There are all these sayings out there that boil down to “When you seem like a threat, people aren’t going to like you.”

Don’t believe me? Type ‘haters gonna hate’ into Pinterest and watch how many different ways this has been reworked:

hatersgonnahate

What I’ve always found kind of interesting is that people who talk about haters seem to have a lot more of them than the rest of us. I have a feeling talking about them adds fuel to that fire.

And that’s why I don’t talk about it…Until today.

Problem: Based on a misreading of an email I sent, a local person decided I was incompetent… and began telling everyone in town.

I found out because three people told me. (Thank you everyone who didn’t tell me at the time; my skin was a lot thinner eight years ago than it is today.) The people who told me laughed it off as they know what kind of person I am… but they also wanted to bring it to my attention.

I was very worried this was going to effect my reputation since Chatterbox (which I’ll use as a stand-in name for this story) was much more established than I was. I emailed Chatterbox back to explain what I meant in my email but it was clear an opinion had been formed. What was I going to do now that someone had already made a firm judgment?



Solution: I ignored it. It’s hard to control what someone else thinks of you so all you can do is try to clarify (if they are willing to listen), put your head down, and keep doing a good job.  Guess what? It blew over.

Years later, I was having lunch with a friend whose judgement I admire who had a business relationship with Chatterbox. I asked her about Chatterbox and basically, she told me when she got her information, she always considered the source. The fact that Chatterbox did this to me was not surprising to her.  Years later, Chatterbox and I continue to exist, ignoring one another. It appears the issue has officially blown over.

Values demonstrated: integrity, whatever the opposite of petty is, the ability to ignore and keep going, friendship

How this story could be better:

You know what doesn’t make a good story? De-escalating someone trying to start drama. I actually have a fair bit of non-stories like this I am proud of.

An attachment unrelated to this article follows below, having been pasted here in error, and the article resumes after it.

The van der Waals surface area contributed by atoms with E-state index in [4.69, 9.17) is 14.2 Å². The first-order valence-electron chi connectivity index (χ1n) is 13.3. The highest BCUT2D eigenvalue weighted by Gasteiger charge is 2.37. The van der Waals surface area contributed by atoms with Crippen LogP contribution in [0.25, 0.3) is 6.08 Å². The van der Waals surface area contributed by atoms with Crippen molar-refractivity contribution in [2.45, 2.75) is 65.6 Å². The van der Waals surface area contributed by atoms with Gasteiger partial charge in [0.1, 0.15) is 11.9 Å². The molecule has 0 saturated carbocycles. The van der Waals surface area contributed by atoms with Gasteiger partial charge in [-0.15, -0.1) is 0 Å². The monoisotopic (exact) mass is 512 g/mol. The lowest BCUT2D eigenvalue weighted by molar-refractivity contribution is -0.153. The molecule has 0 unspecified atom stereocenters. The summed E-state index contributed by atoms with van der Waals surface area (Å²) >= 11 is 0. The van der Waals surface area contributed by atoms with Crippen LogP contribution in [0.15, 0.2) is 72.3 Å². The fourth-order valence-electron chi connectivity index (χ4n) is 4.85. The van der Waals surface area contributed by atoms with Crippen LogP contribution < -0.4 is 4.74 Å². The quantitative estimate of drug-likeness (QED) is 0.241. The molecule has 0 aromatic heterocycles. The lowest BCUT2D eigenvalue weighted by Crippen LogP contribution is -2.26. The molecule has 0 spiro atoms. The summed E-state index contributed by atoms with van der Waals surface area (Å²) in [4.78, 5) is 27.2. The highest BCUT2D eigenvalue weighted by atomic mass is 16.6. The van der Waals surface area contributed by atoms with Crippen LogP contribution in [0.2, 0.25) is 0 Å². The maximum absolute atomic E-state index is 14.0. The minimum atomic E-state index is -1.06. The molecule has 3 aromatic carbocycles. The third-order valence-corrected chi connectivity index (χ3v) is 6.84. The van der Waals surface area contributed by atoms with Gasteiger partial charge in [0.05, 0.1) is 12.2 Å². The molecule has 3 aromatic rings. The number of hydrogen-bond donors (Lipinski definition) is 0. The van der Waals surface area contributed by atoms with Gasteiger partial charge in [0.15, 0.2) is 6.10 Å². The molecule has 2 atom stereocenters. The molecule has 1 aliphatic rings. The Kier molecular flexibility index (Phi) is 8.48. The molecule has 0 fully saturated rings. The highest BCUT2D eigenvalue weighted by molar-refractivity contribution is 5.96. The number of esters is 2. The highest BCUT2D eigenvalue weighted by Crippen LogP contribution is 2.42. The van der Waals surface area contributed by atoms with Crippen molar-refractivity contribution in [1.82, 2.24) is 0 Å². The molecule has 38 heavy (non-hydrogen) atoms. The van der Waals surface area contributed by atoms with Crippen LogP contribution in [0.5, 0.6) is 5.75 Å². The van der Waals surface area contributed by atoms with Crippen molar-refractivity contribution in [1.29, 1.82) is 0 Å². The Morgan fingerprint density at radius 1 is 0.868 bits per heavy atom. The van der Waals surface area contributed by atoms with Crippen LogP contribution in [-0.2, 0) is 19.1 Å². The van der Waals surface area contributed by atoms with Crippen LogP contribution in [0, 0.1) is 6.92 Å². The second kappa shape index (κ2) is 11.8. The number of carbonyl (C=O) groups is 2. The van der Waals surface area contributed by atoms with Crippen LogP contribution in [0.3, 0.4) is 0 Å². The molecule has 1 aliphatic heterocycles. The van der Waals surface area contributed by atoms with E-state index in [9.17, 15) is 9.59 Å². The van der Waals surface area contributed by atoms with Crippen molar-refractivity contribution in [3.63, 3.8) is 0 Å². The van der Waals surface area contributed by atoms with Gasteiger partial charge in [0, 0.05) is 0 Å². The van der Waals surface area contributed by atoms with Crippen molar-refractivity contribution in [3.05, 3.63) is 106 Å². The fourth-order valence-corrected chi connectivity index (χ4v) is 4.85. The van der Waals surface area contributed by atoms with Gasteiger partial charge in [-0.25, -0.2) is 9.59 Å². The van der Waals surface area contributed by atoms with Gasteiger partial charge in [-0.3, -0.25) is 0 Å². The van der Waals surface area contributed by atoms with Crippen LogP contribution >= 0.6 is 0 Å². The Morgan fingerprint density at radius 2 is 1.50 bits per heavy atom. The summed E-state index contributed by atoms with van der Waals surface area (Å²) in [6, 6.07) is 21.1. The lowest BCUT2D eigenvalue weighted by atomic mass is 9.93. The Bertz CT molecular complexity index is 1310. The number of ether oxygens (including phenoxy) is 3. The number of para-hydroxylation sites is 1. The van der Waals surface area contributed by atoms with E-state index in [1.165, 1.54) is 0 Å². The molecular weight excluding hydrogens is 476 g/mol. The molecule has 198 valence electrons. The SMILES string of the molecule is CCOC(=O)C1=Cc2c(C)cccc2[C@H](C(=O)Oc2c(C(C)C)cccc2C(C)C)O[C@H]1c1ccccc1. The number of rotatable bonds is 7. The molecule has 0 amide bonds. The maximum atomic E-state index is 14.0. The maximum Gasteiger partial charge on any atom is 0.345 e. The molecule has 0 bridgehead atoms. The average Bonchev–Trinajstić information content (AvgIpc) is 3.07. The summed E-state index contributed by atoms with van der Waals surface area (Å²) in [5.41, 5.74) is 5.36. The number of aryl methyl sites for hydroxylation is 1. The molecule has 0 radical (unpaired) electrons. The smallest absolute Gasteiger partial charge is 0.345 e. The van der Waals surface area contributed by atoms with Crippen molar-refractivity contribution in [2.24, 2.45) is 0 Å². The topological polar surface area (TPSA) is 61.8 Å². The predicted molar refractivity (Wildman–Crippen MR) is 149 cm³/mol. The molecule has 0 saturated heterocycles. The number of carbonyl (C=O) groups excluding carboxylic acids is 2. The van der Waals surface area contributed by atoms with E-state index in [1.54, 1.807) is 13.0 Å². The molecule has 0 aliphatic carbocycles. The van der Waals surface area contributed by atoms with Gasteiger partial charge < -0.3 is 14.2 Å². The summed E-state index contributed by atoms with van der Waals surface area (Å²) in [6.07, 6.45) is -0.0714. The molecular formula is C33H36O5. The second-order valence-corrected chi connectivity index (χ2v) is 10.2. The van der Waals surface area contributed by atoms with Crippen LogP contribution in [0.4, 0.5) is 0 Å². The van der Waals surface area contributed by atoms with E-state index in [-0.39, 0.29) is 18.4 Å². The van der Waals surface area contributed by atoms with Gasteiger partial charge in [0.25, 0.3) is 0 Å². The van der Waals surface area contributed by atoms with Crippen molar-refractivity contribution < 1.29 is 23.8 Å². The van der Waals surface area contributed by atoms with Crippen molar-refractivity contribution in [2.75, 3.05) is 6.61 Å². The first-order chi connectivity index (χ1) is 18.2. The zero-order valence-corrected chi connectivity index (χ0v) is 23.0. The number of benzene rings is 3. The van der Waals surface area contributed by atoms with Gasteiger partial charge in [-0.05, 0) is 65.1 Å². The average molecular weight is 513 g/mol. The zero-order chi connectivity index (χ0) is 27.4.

Invoking how this is a small town thing.  Living in a small community, we are all forced to interact with each other in multiple ways. So you could have a heated discussion with someone at town council then run into them at the grocery store in the same 24 hours. The ‘ignoring’ thing is something we all have to do living in a small town. Maybe inserting more small town markers into this story would have made it more relateable, since many of us reading this live in small communities.

Dropping some inspiration would have been a little more… inspiring. I bought myself a copy of the Tao Te Ching a few years ago. It really helped me see my ‘let the water flow in and out’ type attitude is something worth cultivating. One way to beef up a story is to bring another way of looking at an issue from some inspirational person in the way of a quote or story. That could definitely help here. Maybe I could have grabbed one of the ones from Pinterest for this story!

Finding out who your friends are is a valuable universal (even business) theme. My friend didn’t believe this person. And I like to think that most of our clients are my friends as well. Getting that reaffirmed is a good theme. Let’s all tell more stories about  how awesome our friends are. I should have gotten my friend’s permission and named her in that story.

BEC Story #3
BEC Story #2
BEC Story #1
Why I’m Writing All These Stories

Our first in-person workshop in 2+ years is happening September 24!

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